You’re a Good Man, Charlie Brown

Hayes Theatre Co, July 6

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Sheridan Harbridge, Laura Murphy, Mike Whalley, Andy Dexterity, Nat Jobe and Ben Gerrard. Photo: Noni Carroll

First staged off-Broadway in 1967, You’re a Good Man, Charlie Brown is based on Charles M. Schulz’s legendary, long-running comic strip Peanuts with its group of anxious children and their beagle Snoopy, whose imaginary life includes being a World War I flying ace.

The musical comedy charts a day in the life of Charlie Brown told through a series of vignettes with catchy songs by Clark Gesner and Andrew Lippa (brought to perky life by musical director Michael Tyack and his four-piece band).

In keeping with the simplicity of Schulz’s drawings, Georgia Hopkins has designed a minimal set consisting of several drapes and a few set pieces including Schroeder’s piano, Snoopy’s kennel and a bench, while her costumes are instantly recognisable. Hugh Hamilton’s lighting brings plenty of colour to the simple staging.

Deftly directed by Shaun Rennie, the production boasts a cast of gifted comic actors who capture the wry, bittersweet humour of the piece so that it is charming but not too cutesy.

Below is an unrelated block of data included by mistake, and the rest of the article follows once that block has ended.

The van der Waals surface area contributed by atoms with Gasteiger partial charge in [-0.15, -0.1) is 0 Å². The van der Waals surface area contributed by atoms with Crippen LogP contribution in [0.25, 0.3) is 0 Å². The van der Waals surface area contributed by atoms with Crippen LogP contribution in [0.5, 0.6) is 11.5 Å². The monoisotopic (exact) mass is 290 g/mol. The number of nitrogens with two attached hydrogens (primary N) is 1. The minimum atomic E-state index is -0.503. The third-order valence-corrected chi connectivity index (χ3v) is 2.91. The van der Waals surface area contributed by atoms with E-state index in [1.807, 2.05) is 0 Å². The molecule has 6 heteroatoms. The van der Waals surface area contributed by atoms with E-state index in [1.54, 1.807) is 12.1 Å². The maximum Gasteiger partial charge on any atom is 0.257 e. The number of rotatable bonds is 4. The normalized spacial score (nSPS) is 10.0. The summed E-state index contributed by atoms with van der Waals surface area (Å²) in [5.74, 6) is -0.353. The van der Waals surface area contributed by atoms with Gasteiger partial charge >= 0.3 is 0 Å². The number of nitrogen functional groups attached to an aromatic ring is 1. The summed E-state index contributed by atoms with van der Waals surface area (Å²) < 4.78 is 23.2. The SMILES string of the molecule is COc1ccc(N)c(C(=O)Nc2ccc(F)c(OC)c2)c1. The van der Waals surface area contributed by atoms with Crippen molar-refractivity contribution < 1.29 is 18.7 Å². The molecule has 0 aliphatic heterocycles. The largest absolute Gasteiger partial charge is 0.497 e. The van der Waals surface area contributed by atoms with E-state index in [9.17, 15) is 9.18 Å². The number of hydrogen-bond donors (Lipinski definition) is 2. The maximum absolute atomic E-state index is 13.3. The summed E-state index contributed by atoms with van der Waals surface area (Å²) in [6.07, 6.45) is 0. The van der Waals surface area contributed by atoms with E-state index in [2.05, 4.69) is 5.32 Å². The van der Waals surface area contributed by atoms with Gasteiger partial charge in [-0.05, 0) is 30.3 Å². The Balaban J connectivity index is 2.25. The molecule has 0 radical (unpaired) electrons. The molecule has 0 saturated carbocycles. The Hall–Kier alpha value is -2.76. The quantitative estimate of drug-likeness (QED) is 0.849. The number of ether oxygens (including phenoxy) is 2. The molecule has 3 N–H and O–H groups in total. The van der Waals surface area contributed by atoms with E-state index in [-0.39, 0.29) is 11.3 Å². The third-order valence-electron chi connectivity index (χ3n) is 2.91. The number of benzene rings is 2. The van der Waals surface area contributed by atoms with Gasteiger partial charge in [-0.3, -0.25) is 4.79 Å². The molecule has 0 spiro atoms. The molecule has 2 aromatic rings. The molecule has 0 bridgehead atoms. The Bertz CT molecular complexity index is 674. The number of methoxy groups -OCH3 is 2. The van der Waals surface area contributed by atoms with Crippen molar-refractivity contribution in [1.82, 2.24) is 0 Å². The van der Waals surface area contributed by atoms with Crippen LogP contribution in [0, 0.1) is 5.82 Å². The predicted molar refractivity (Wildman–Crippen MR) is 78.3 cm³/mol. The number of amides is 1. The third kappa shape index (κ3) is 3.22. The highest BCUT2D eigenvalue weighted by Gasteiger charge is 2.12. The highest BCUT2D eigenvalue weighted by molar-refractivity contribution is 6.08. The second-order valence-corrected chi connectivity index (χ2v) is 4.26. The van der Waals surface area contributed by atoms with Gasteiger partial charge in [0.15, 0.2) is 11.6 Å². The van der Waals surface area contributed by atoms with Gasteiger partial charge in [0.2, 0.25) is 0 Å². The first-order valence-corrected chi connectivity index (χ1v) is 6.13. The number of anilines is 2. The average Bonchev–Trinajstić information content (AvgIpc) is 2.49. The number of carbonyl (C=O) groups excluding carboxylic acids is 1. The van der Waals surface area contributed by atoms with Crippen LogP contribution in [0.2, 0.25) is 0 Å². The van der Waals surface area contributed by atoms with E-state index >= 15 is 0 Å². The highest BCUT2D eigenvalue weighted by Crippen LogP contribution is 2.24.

Interestingly, the York Theater Company experimented with a production, that ran off-Broadway in June, featuring relatively young children who had professional stage experience, some of them on Broadway. It led the New York Times to conclude that “this is a more demanding musical than you might remember” and that “there is a fair amount of complexity in these seemingly simple characters, which is why Charlie Brown is best when performed by adults, or at least by high school students.”

The adults in this Hayes Theatre Co production certainly find the emotional nuances in the characters.

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Sheridan Harbridge and Mike Whalley. Photo: Noni Carroll

At the heart of the show, Mike Whalley may not have the strongest singing voice but he is endearing as the lovable loser Charlie Brown. At times you want to hug him but his Charlie is no sad sack. Along with his loneliness and awkwardness, Whalley conveys Charlie’s resilient hope and droll self-awareness.

Sheridan Harbridge is hilarious as the forceful, super-crabby Lucy. Laura Murphy brings just the right heightened energy to Charlie’s indignant, stroppy younger sister Sally and her song My New Philosophy is a musical highlight.

Ben Gerrard as the smart, lisping, blanket-carrying Linus and Nat Jobe as the Beethoven-loving Schroeder are also spot on. Andy Dexterity (who does a terrific job as choreographer) stepped in late as Snoopy and does a commendable job though he still has more to find in his two big numbers.